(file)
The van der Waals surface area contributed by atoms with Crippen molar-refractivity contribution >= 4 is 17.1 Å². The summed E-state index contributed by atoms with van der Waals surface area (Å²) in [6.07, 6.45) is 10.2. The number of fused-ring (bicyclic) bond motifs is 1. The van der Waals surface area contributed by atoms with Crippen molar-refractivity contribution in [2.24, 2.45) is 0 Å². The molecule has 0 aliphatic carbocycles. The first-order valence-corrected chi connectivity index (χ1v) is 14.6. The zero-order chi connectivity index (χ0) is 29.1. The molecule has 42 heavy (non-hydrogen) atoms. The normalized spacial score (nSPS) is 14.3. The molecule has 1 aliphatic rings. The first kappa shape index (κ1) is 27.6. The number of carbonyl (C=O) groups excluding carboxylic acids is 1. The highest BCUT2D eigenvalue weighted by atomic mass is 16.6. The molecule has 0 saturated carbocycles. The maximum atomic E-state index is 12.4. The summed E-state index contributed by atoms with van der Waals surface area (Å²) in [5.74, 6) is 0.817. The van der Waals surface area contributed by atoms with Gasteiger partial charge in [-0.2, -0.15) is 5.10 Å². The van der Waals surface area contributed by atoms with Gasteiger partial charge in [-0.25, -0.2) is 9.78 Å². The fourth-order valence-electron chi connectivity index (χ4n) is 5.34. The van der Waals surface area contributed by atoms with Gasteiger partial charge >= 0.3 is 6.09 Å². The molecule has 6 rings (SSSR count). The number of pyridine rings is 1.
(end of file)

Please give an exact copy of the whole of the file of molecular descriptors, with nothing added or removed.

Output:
The van der Waals surface area contributed by atoms with Crippen molar-refractivity contribution >= 4 is 17.1 Å². The summed E-state index contributed by atoms with van der Waals surface area (Å²) in [6.07, 6.45) is 10.2. The number of fused-ring (bicyclic) bond motifs is 1. The van der Waals surface area contributed by atoms with Crippen molar-refractivity contribution in [2.24, 2.45) is 0 Å². The molecule has 0 aliphatic carbocycles. The first-order valence-corrected chi connectivity index (χ1v) is 14.6. The zero-order chi connectivity index (χ0) is 29.1. The molecule has 42 heavy (non-hydrogen) atoms. The normalized spacial score (nSPS) is 14.3. The molecule has 1 aliphatic rings. The first kappa shape index (κ1) is 27.6. The number of carbonyl (C=O) groups excluding carboxylic acids is 1. The highest BCUT2D eigenvalue weighted by atomic mass is 16.6. The molecule has 0 saturated carbocycles. The maximum atomic E-state index is 12.4. The summed E-state index contributed by atoms with van der Waals surface area (Å²) in [5.74, 6) is 0.817. The van der Waals surface area contributed by atoms with Gasteiger partial charge in [-0.2, -0.15) is 5.10 Å². The van der Waals surface area contributed by atoms with Gasteiger partial charge in [-0.25, -0.2) is 9.78 Å². The fourth-order valence-electron chi connectivity index (χ4n) is 5.34. The van der Waals surface area contributed by atoms with Gasteiger partial charge >= 0.3 is 6.09 Å². The molecule has 6 rings (SSSR count). The number of pyridine rings is 1.